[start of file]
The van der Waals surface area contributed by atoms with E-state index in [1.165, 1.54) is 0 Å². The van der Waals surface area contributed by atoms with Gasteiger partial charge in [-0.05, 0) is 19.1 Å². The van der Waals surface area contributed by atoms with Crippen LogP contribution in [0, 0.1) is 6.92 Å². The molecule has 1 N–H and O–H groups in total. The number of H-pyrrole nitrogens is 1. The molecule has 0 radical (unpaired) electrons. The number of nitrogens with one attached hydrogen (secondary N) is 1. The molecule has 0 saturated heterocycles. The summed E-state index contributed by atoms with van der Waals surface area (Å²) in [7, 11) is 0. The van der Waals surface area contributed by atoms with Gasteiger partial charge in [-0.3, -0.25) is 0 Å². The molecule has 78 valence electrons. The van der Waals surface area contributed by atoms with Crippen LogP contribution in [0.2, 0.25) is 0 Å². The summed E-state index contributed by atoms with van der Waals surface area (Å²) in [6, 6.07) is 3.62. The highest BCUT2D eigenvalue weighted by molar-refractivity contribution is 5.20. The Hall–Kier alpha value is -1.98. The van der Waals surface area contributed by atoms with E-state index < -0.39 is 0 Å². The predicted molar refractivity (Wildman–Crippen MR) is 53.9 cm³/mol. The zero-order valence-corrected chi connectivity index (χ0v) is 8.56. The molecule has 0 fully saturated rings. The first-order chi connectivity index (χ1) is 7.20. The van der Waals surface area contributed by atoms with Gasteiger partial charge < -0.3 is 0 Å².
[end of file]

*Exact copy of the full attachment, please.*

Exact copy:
The van der Waals surface area contributed by atoms with E-state index in [1.165, 1.54) is 0 Å². The van der Waals surface area contributed by atoms with Gasteiger partial charge in [-0.05, 0) is 19.1 Å². The van der Waals surface area contributed by atoms with Crippen LogP contribution in [0, 0.1) is 6.92 Å². The molecule has 1 N–H and O–H groups in total. The number of H-pyrrole nitrogens is 1. The molecule has 0 radical (unpaired) electrons. The number of nitrogens with one attached hydrogen (secondary N) is 1. The molecule has 0 saturated heterocycles. The summed E-state index contributed by atoms with van der Waals surface area (Å²) in [7, 11) is 0. The van der Waals surface area contributed by atoms with Gasteiger partial charge in [-0.3, -0.25) is 0 Å². The molecule has 78 valence electrons. The van der Waals surface area contributed by atoms with Crippen LogP contribution in [0.2, 0.25) is 0 Å². The summed E-state index contributed by atoms with van der Waals surface area (Å²) in [6, 6.07) is 3.62. The highest BCUT2D eigenvalue weighted by molar-refractivity contribution is 5.20. The Hall–Kier alpha value is -1.98. The van der Waals surface area contributed by atoms with E-state index < -0.39 is 0 Å². The predicted molar refractivity (Wildman–Crippen MR) is 53.9 cm³/mol. The zero-order valence-corrected chi connectivity index (χ0v) is 8.56. The molecule has 0 fully saturated rings. The first-order chi connectivity index (χ1) is 7.20. The van der Waals surface area contributed by atoms with Gasteiger partial charge < -0.3 is 0 Å².